I believe great writers are made, not born, so even if you’re not a natural at writing, you can get better. You can be good. The trick is to do as much writing as you possibly can. Take on writing projects. Ask for writing projects. If you dread or fear writing, the advice I am giving you can be hard to take, but the only way to get better at writing is to do lots of it.
We need to try building things. Probably, at first, bad things. But the lessons learned while building those “bad” projects point the way to the better version that comes next. Together we can shuffle toward a better way, taking steps forward, back, and sometimes sideways. But history tells us that we do get there.
My advice to those of you who are still looking for an idea is to solve a problem that you yourself have. Then you’ll know it’s something at least one person really wants. And when you’re part of the target market, you’ll have insights about it that you wouldn’t otherwise.
Not to mention that you’ll be far more motivated to make it work. 🙂
A commonplace book is a central resource or depository for ideas, quotes, anecdotes, observations and information you come across during your life and didactic pursuits. The purpose of the book is to record and organize these gems for later use in your life, in your business, in your writing, speaking or whatever it is that you do.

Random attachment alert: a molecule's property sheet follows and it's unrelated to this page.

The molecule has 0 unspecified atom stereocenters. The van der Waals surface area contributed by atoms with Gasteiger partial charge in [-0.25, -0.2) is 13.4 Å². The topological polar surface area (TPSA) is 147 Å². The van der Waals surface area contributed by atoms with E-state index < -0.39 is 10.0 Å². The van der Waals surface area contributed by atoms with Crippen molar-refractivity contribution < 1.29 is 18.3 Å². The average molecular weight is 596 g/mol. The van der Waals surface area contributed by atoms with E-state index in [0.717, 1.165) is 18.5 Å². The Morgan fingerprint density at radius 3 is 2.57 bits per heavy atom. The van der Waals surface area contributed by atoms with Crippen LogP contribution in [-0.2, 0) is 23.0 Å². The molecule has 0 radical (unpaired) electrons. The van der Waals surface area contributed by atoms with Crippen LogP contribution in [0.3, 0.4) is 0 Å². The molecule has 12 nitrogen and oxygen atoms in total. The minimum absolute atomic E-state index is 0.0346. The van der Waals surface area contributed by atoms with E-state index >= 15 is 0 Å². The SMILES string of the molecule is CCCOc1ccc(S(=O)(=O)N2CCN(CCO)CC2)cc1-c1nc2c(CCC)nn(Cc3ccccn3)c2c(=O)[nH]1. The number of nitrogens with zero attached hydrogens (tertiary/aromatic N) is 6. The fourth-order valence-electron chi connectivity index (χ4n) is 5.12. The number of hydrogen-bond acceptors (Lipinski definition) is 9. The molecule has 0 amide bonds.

Personal blogs are a great contemporary successor to the commonplace book, especially for capturing and sharing ideas and content that you find around the web.
Write a post in advance of your WordCamp presentation. It gives the audience a follow-up resource, sends direct traffic to your site, and has long-term SEO value. Best of all? You won’t have to write it after the event!
WordCamp Hamilton 2016 has come and gone. Once again we were hosted at McMaster Innovation Park, a wonderful venue that’s perfectly situated just off the QEW. It’s a quick bus ride from Toronto — just take the 16 Hamilton Express from Union Station — and the GO stop is just up the road from MIP. (Tip: It’s the second stop on the route.)
In the past, my WordCamp experience would’ve ended at the after party. I would’ve had a quiet trip home and left it at that.
Not this time.